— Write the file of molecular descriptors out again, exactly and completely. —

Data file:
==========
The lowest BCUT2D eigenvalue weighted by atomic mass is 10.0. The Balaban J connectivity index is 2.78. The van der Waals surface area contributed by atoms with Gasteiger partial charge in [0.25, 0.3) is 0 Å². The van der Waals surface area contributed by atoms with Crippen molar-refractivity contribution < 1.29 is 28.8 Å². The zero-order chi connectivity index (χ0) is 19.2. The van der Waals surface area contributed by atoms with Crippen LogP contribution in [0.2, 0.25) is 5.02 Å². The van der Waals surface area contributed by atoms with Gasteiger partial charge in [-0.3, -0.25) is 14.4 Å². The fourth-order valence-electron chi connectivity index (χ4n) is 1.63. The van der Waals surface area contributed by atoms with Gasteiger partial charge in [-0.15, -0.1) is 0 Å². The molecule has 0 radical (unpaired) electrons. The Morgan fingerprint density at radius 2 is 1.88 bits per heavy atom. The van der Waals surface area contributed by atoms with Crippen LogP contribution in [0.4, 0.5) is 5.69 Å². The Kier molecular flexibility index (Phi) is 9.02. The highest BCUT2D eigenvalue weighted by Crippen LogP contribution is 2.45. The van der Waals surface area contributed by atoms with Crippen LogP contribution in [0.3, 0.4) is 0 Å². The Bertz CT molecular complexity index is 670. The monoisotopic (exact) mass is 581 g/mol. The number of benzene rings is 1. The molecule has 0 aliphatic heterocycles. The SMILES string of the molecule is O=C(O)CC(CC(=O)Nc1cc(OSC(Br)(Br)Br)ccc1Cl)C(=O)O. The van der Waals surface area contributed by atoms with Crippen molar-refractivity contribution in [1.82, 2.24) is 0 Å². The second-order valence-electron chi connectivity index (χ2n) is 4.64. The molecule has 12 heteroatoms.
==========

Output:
The lowest BCUT2D eigenvalue weighted by atomic mass is 10.0. The Balaban J connectivity index is 2.78. The van der Waals surface area contributed by atoms with Gasteiger partial charge in [0.25, 0.3) is 0 Å². The van der Waals surface area contributed by atoms with Crippen molar-refractivity contribution < 1.29 is 28.8 Å². The zero-order chi connectivity index (χ0) is 19.2. The van der Waals surface area contributed by atoms with Crippen LogP contribution in [0.2, 0.25) is 5.02 Å². The van der Waals surface area contributed by atoms with Gasteiger partial charge in [-0.3, -0.25) is 14.4 Å². The fourth-order valence-electron chi connectivity index (χ4n) is 1.63. The van der Waals surface area contributed by atoms with Gasteiger partial charge in [-0.15, -0.1) is 0 Å². The molecule has 0 radical (unpaired) electrons. The Morgan fingerprint density at radius 2 is 1.88 bits per heavy atom. The van der Waals surface area contributed by atoms with Crippen LogP contribution in [0.4, 0.5) is 5.69 Å². The Kier molecular flexibility index (Phi) is 9.02. The highest BCUT2D eigenvalue weighted by Crippen LogP contribution is 2.45. The van der Waals surface area contributed by atoms with Crippen LogP contribution in [0.3, 0.4) is 0 Å². The Bertz CT molecular complexity index is 670. The monoisotopic (exact) mass is 581 g/mol. The number of benzene rings is 1. The molecule has 0 aliphatic heterocycles. The SMILES string of the molecule is O=C(O)CC(CC(=O)Nc1cc(OSC(Br)(Br)Br)ccc1Cl)C(=O)O. The van der Waals surface area contributed by atoms with Crippen molar-refractivity contribution in [1.82, 2.24) is 0 Å². The second-order valence-electron chi connectivity index (χ2n) is 4.64. The molecule has 12 heteroatoms.